This means that as we look at SDN, we should expect a calming period. Vendors need to iterate on their products, and the industry at large has to absorb the change. Deployments need to go out, customers need to learn, vendors need to modify, and everyone needs to adjust accordingly.
That’s not to say that anyone should stop planning ahead. In climbing Everest, you might settle in for a few days or even weeks, but you have an eye on where your next base camp is. Knowing where the next stop is helps you understand what you will need to do from your current camp. It allows you to make adjustments with a purpose. As SDN matures, this means that customers ought to already be looking at what the next innovation base camps are. There seem to be several areas that are emerging, and not surprisingly, they align with the major ascents that lie ahead.
Operationalizing all the different things that SDN enables requires an increased focus on automation. The most obvious innovation base camp that is already fairly well defined is DevOps. Customers looking to evolve their networks need to be planning their SDN architectural choices with the knowledge that DevOps will likely be the next stop in the climb. Vendors lacking a compelling DevOps story will leave customers stranded at the SDN base camp.
Beyond that, the growth in network traffic (especially in the data center) is accelerating. Cisco’s Cloud Growth Index suggests that datacenter traffic will triply by 2017. There will need to be a disruptive force in networking to address this. Simply making devices cheaper allows us to extend the horizon for our current architectures, but the primary source of cost is operational, not capital.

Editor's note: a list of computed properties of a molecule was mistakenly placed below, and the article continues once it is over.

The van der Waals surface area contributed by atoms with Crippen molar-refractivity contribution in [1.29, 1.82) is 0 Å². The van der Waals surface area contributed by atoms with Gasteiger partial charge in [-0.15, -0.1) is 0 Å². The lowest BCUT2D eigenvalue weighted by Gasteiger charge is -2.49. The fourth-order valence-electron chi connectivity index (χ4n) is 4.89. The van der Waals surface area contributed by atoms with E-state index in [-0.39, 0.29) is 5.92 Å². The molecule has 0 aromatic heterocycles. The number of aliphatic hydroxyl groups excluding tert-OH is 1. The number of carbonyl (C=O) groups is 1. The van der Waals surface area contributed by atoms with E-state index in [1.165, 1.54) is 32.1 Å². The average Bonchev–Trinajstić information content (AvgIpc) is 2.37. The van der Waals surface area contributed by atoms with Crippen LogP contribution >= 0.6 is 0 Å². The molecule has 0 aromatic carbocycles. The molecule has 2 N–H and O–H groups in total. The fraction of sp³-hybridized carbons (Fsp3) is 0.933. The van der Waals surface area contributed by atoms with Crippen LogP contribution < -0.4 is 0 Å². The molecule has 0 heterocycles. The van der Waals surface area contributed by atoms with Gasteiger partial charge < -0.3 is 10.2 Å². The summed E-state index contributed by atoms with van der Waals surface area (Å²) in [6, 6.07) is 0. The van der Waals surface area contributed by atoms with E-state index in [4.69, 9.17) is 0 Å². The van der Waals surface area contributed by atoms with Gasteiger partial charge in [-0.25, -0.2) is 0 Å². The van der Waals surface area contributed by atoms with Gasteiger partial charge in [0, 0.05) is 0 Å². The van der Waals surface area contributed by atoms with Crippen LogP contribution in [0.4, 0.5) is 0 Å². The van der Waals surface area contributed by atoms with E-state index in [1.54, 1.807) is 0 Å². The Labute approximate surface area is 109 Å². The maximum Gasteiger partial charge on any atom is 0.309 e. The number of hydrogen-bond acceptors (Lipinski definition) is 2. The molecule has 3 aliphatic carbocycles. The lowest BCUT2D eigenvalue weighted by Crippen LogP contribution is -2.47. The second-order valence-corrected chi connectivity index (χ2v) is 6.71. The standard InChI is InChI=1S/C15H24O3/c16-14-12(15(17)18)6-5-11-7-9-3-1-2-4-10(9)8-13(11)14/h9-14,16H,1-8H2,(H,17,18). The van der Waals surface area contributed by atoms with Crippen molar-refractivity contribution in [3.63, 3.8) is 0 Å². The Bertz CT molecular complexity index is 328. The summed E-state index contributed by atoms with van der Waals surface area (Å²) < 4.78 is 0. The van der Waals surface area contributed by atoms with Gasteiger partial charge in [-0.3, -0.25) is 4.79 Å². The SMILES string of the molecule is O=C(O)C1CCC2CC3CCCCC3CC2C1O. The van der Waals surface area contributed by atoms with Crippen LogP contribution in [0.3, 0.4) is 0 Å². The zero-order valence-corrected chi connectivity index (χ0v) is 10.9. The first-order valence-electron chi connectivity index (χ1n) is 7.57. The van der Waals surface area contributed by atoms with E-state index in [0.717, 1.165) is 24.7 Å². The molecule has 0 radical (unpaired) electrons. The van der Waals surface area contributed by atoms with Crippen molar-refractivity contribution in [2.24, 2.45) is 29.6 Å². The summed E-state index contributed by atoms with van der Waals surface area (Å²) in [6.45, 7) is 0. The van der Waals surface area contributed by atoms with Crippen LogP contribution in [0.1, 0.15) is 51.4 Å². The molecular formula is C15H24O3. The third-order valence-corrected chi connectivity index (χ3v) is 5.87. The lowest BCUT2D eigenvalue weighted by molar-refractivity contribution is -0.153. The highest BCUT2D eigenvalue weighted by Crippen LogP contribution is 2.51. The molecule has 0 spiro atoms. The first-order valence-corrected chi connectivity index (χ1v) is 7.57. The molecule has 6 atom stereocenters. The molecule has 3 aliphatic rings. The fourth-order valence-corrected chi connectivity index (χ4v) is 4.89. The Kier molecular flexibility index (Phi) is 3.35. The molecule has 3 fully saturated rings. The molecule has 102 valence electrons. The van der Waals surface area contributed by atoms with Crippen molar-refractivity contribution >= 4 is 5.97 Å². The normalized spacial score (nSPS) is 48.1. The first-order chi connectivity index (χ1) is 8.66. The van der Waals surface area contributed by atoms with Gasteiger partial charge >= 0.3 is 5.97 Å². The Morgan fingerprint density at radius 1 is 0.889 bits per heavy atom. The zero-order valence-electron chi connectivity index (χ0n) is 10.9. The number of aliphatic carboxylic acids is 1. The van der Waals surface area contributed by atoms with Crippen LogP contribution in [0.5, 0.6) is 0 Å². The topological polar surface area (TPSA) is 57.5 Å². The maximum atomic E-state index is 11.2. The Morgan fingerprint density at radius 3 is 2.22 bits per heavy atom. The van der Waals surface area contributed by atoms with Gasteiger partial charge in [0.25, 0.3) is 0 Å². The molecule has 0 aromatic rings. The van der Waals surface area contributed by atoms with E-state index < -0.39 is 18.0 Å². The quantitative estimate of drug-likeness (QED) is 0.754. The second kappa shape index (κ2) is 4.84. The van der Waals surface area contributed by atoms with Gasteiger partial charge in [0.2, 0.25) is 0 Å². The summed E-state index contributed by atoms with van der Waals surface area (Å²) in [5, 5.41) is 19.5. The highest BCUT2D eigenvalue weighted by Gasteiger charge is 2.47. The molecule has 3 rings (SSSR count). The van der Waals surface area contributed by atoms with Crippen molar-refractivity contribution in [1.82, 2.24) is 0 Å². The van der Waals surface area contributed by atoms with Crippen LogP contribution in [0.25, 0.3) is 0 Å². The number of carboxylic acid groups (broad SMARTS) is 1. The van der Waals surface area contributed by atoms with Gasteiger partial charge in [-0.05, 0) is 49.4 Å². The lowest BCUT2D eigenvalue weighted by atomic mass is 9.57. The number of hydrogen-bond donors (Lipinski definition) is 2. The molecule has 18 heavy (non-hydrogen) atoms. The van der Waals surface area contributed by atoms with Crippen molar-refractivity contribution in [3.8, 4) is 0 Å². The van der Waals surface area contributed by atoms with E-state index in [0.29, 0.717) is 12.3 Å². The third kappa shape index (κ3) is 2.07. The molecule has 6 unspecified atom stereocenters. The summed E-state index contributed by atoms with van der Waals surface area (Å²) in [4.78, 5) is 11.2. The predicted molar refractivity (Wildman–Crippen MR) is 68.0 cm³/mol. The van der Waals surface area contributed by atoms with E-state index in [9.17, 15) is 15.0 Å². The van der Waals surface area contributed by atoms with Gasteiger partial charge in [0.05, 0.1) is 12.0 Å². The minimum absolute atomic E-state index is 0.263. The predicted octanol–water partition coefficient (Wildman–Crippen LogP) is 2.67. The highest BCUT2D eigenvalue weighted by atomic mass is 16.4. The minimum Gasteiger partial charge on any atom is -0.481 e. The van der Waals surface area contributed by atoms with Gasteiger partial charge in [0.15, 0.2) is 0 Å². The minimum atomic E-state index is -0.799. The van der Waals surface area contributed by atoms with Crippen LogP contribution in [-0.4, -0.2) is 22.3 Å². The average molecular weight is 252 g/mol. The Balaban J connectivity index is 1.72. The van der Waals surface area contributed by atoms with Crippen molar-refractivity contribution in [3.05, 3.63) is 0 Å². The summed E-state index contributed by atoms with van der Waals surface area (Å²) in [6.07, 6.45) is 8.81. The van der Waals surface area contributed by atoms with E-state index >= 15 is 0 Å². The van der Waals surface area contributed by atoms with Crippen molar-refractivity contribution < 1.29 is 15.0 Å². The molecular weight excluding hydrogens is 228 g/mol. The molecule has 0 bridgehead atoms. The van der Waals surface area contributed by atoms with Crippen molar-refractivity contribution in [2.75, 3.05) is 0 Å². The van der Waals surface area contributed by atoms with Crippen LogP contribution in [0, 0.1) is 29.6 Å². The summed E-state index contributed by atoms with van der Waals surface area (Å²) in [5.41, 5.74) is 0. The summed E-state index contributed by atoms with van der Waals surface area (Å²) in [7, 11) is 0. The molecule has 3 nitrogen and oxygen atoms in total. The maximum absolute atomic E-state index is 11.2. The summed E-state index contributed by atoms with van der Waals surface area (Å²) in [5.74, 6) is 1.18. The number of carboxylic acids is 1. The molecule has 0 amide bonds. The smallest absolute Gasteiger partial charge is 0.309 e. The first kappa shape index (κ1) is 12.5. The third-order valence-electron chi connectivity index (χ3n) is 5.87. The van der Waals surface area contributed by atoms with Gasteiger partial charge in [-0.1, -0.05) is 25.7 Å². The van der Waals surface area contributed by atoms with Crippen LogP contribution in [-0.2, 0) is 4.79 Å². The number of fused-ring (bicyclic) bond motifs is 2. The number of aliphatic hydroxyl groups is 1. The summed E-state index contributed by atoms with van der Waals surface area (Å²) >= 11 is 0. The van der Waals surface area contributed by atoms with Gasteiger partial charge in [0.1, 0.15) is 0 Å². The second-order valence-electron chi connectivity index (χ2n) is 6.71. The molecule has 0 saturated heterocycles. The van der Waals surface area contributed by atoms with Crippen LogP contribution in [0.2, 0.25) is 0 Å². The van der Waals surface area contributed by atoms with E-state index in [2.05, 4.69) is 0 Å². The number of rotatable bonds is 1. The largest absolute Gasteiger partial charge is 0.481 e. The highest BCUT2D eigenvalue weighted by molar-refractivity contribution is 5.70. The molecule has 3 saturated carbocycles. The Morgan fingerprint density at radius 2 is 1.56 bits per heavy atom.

The next innovation base camp is likely to be photonic switching, leveraging advances in silicon photonics to bring the manufacturing costs down to a level that makes optics more consumable in other parts of the network. The number of optically-oriented companies is already increasing, which lends some credence to the prediction. But customers will want to plan their Everest ascent with this base camp in mind.
Another long-term trend is the software-defined datacenter. Beyond the buzzword, what this really means is a more highly integrated IT infrastructure inclusive of more than just the network. Compute, storage, and applications will ultimately need to collaborate with the network. But how? Another innovation base cap is going to need to address this integration.
There will be additional innovation base camps beyond these, no doubt. To navigate between these camps, network architects will need to do a couple of things:
- First, to plot a course, you have to know where you are going. CTOs, CIOs, and architects will need to look well past SDN, because long-term success means choosing an architecture from which you can make the next transition more easily.
- Second, during the SDN evaluation phase, network designers need to be including long-term vision as part of the selection criteria. While not a primary purchase driver, it could be a reasonable tiebreaker where competing solutions are largely equivalent.
- And finally, companies will need to be able to differentiate disruption that serves the vendor (being disruptive is a means of differentiation) vs. that which serves the customer. This seems obvious, but it can be difficult to see when you get lost in the details (see Nortel’s PBB as an example)
[Today’s fun fact: Shakespeare invented the word "assassination" and "bump.” Sometimes the fun facts stand on their own, but it does make me feel more literary referring to baby bumps now.]